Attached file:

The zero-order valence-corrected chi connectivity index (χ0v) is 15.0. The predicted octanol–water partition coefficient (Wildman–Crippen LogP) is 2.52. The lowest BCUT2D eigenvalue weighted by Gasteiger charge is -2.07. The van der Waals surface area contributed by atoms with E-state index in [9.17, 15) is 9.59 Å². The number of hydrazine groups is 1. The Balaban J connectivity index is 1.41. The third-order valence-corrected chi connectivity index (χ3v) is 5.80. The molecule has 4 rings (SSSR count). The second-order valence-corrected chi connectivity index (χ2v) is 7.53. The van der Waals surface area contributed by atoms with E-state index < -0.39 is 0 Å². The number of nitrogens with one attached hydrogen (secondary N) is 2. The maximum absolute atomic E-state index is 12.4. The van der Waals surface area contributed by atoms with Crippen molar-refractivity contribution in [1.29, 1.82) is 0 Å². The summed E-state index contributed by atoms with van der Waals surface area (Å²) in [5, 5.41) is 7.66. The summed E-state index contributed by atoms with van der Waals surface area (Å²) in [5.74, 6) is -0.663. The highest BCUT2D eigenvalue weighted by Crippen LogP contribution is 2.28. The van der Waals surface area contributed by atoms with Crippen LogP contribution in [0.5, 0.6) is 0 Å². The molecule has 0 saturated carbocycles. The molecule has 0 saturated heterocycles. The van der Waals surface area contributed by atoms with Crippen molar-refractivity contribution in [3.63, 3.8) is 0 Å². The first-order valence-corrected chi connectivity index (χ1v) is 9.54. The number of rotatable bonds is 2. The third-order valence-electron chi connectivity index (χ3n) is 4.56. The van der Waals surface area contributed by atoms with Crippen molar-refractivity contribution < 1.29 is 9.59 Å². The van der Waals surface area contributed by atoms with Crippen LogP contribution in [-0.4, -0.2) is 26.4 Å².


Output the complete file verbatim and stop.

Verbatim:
The zero-order valence-corrected chi connectivity index (χ0v) is 15.0. The predicted octanol–water partition coefficient (Wildman–Crippen LogP) is 2.52. The lowest BCUT2D eigenvalue weighted by Gasteiger charge is -2.07. The van der Waals surface area contributed by atoms with E-state index in [9.17, 15) is 9.59 Å². The number of hydrazine groups is 1. The Balaban J connectivity index is 1.41. The third-order valence-corrected chi connectivity index (χ3v) is 5.80. The molecule has 4 rings (SSSR count). The second-order valence-corrected chi connectivity index (χ2v) is 7.53. The van der Waals surface area contributed by atoms with E-state index < -0.39 is 0 Å². The number of nitrogens with one attached hydrogen (secondary N) is 2. The maximum absolute atomic E-state index is 12.4. The van der Waals surface area contributed by atoms with Crippen molar-refractivity contribution in [1.29, 1.82) is 0 Å². The summed E-state index contributed by atoms with van der Waals surface area (Å²) in [5, 5.41) is 7.66. The summed E-state index contributed by atoms with van der Waals surface area (Å²) in [5.74, 6) is -0.663. The highest BCUT2D eigenvalue weighted by Crippen LogP contribution is 2.28. The van der Waals surface area contributed by atoms with Crippen LogP contribution in [0.5, 0.6) is 0 Å². The molecule has 0 saturated carbocycles. The molecule has 0 saturated heterocycles. The van der Waals surface area contributed by atoms with Crippen molar-refractivity contribution in [3.63, 3.8) is 0 Å². The first-order valence-corrected chi connectivity index (χ1v) is 9.54. The number of rotatable bonds is 2. The third-order valence-electron chi connectivity index (χ3n) is 4.56. The van der Waals surface area contributed by atoms with Crippen molar-refractivity contribution < 1.29 is 9.59 Å². The van der Waals surface area contributed by atoms with Crippen LogP contribution in [-0.4, -0.2) is 26.4 Å².